survey of small business owners and business brokers shows many owners are unaware of what to expect when it comes time to sell their businesses.

San Francisco, CA –, the Internet’s largest business-for-sale marketplace, today released a new study on how small business owners’ perceptions of the sales process compares to what business brokers actually see within the market. The survey, which polled more than 500 small business owners and 300 business brokers from across the nation, revealed some key gaps in owner expectations compared to broker experience and insight.

Owners Say They Want Best Fit Buyer, Brokers Say Money Wins in End

When it comes time to sell a small business, one of the first steps a seller takes is to determine their top sale goal. The survey findings highlight a disconnect between small business owners’ highest sale priority and brokers’ experience. Forty-one percent of small business owners listed “a good buyer fit (future success of the business)” as their top sale priority, while an identical 41 percent of brokers said getting the best price is the main goal when approached by sellers today.

Brokers are also more than twice as likely as owners to believe the primary value of using their services during a business sale is their “effectiveness in getting the owner more money.” Sellers, on the other hand, put more emphasis on brokers’ networks, with nearly half (47 percent) listing it as the main driver for using a business broker.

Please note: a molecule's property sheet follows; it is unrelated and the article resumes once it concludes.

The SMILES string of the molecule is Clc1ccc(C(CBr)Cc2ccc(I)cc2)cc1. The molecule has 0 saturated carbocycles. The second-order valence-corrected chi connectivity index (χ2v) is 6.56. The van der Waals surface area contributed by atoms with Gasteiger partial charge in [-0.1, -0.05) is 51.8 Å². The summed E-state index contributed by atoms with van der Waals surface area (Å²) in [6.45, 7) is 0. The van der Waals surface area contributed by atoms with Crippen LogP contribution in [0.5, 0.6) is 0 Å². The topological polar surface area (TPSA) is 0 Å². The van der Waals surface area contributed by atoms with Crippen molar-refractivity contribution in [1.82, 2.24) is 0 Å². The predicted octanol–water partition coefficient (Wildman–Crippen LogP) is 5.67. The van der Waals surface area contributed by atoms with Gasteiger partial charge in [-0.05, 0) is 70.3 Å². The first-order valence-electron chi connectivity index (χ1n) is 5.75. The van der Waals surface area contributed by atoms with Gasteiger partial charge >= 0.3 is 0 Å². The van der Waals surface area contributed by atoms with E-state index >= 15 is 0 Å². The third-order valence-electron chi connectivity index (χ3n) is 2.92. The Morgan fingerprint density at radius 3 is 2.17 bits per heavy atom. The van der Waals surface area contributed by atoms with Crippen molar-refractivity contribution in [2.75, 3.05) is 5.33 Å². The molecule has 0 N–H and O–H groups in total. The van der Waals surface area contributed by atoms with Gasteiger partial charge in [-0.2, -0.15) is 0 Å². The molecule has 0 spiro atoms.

“While owners are still engaged in their businesses day-to-day operations, it makes sense that they would prioritize buyers who can continue running the venture successfully,” Bob House, Group General Manager of and, said. “At the same time, brokers see the variables that often win in the end. Finding the right fit is an important goal, but it’s likely that many owners will have a tough time passing up a larger check.”

Owners and brokers had slightly different thoughts on seller motivations as well. While both sides listed retirement as the most common motivation for selling a small business, owners were much more likely to list another venture (28 percent), and boredom or burn out (16 percent) as the most common motivations compared to brokers (12 percent each, respectively). It’s likely that owners personally relate to these other options and, therefore, believe they are more common.

Owners Selective in Finding the Right Buyer, Brokers Say Now is a Great Time to Find One

Small business owners were hesitant to put their businesses on the market for severalyears during and after the recession, likely waiting for a more stable economy to drive up prices down the line. Even with the recent economic rebound, some owners still believe there is a lack of qualified buyers in the market, despite broker sentiment and BizBuySell data suggesting otherwise.

Not only did the majority (54%) of small business owners believe that less than half of interested buyers are qualified, owners were also four times more likely than brokers to blame a lack of qualified buyers as the reason small businesses remain on the market for an extended period of time or don’t sell at all (22 percent v. six percent). The majority (62%) of brokers, on the other hand, said that over half of potential buyers are qualified, with 25% indicating that more than 70% of interested buyers are qualified.